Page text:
Millions Face Climate-Related Hunger as Seasons Shift and Change

For Immediate Release

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Millions Face Climate-Related Hunger as Seasons Shift and Change

New Oxfam report warns multiple climate impacts could reverse 50 years of work to end poverty

WASHINGTON - Shifting seasons are destroying harvests and causing
widespread hunger - but this is just one of the multiple climate change
impacts taking their toll on the world's poorest people - concluded a
new report launched by Oxfam today (6 July 2009).

The report ‘Suffering the Science - Climate Change, People and Poverty',
is being published ahead of the G8 Summit in Italy, where climate
change and food security are high on the agenda. It combines the latest
scientific observations on climate change, and evidence from the
communities Oxfam works with in almost 100 countries around the world,
to reveal how the burden of climate change is already hitting poor
people hard.

The report warns that without immediate action 50 years of
development gains in poor countries will be permanently lost. It says
that climate-related hunger could be the defining human tragedy of this
century.

Suffering the Science outlines evidence of how climate change is
affecting every issue linked to poverty and development today including:

HUNGER: New research based on interviews with
farmers in fifteen countries across the world reveals how once distinct
seasons are shifting and rains are disappearing. Farmers from
Bangladesh to Uganda and Nicaragua, no longer able to rely on
generations of farming experience, are facing failed harvest after
failed harvest.

AGRICULTURE: Rice and maize, two of the world's
most important crops on which hundreds of millions depend, particularly
in Asia, the Americas and Africa, face significant drops in yields even
under mild climate change scenarios.  Maize yields are forecast to drop
by 15 per cent or more by 2020 in much of sub-Saharan Africa and in
most of India. One estimate puts the loss to Africa at $2bn a year.

HEALTH: Diseases such as malaria and dengue fever
that were once geographically bound are creeping to new areas where
populations lack immunity or the knowledge and healthcare
infrastructure to cope with them. It is estimated that climate change
has contributed to an average of 150,000 more deaths from disease per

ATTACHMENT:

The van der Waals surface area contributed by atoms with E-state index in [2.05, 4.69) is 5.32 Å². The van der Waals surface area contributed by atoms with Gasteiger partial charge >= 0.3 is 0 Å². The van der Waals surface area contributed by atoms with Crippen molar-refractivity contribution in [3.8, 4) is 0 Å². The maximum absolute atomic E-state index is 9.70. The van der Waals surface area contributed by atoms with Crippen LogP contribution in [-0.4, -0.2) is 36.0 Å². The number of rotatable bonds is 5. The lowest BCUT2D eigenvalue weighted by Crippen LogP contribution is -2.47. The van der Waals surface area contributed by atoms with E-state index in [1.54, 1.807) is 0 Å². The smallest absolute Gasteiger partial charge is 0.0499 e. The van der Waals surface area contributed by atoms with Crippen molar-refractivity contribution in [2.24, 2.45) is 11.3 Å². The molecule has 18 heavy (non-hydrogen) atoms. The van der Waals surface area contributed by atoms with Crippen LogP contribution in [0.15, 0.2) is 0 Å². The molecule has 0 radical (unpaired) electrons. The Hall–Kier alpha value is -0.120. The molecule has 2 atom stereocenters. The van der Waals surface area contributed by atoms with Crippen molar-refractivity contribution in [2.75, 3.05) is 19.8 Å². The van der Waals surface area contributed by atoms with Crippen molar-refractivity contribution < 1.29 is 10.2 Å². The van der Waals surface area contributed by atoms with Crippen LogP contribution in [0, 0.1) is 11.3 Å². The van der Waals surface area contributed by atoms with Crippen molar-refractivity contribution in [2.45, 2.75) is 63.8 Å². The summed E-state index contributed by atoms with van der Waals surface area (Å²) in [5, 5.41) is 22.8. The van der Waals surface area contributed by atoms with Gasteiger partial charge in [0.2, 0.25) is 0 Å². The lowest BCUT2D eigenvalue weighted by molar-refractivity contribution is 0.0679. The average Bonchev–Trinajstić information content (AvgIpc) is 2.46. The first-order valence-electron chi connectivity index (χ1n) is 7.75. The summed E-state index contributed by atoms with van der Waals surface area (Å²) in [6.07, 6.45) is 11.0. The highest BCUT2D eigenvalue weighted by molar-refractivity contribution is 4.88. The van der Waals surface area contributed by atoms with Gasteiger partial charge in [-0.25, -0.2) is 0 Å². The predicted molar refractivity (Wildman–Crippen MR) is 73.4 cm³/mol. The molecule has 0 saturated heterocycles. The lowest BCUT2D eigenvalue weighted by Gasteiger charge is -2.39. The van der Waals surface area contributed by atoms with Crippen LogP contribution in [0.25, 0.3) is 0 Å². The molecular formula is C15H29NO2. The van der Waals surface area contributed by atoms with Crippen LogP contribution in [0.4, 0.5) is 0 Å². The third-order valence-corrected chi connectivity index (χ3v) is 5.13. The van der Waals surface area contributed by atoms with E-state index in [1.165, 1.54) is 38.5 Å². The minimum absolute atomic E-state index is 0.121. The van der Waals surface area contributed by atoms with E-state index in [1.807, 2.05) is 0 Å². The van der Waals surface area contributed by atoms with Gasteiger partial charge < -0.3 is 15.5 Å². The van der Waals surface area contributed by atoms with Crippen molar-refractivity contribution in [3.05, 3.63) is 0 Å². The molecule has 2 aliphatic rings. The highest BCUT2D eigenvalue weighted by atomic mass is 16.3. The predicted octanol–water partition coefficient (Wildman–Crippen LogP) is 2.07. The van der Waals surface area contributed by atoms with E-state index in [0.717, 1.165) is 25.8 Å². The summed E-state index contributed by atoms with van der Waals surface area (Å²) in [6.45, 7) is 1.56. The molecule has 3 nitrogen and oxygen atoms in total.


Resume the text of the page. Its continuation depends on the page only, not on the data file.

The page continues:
year since the 1970s, with over half of those happening in Asia.

LABOR: Rising temperatures will make it impossible
for people to work at the same rate on hot summer days without serious
health impacts with huge ramifications for labourers paid by the hour
and the wider economy. Tropical cities such as Delhi could see a drop
in worker productivity of as much as 30 percent.

WATER: Water supplies are becoming so acutely
challenged that several major cities including Kathmandu and La Paz
which are dependent on the Himalayan and Andes glaciers may soon be
unable to function.

DISASTERS: Disasters including mega fires and
storms are on the rise and could triple by 2030. A record $165 billion
was lost in the 2005 hurricane season alone and the insurance industry
says that climate change will make the situation worse, particularly
for poor people who have no access to insurance.

DISPLACEMENT: An estimated 26 million people have
been displaced as a direct result of climate change and each year a
million more are displaced by weather related events. Island
communities from Vanuatu, Tuvalu and the Bay of Bengal have already
been forced to move because of sea level rise.

"Climate change is the central poverty issue of our times," said
Jeremy Hobbs, Oxfam International Executive Director. "Climate change
is happening today and the world's poorest people, who already face a
daily struggle to survive, are being hit hardest. The evidence is right
in front of our eyes. The human cost of climate change is as real as any redundancy or repossession notice."

A survey of top climate scientists, also published by Oxfam today,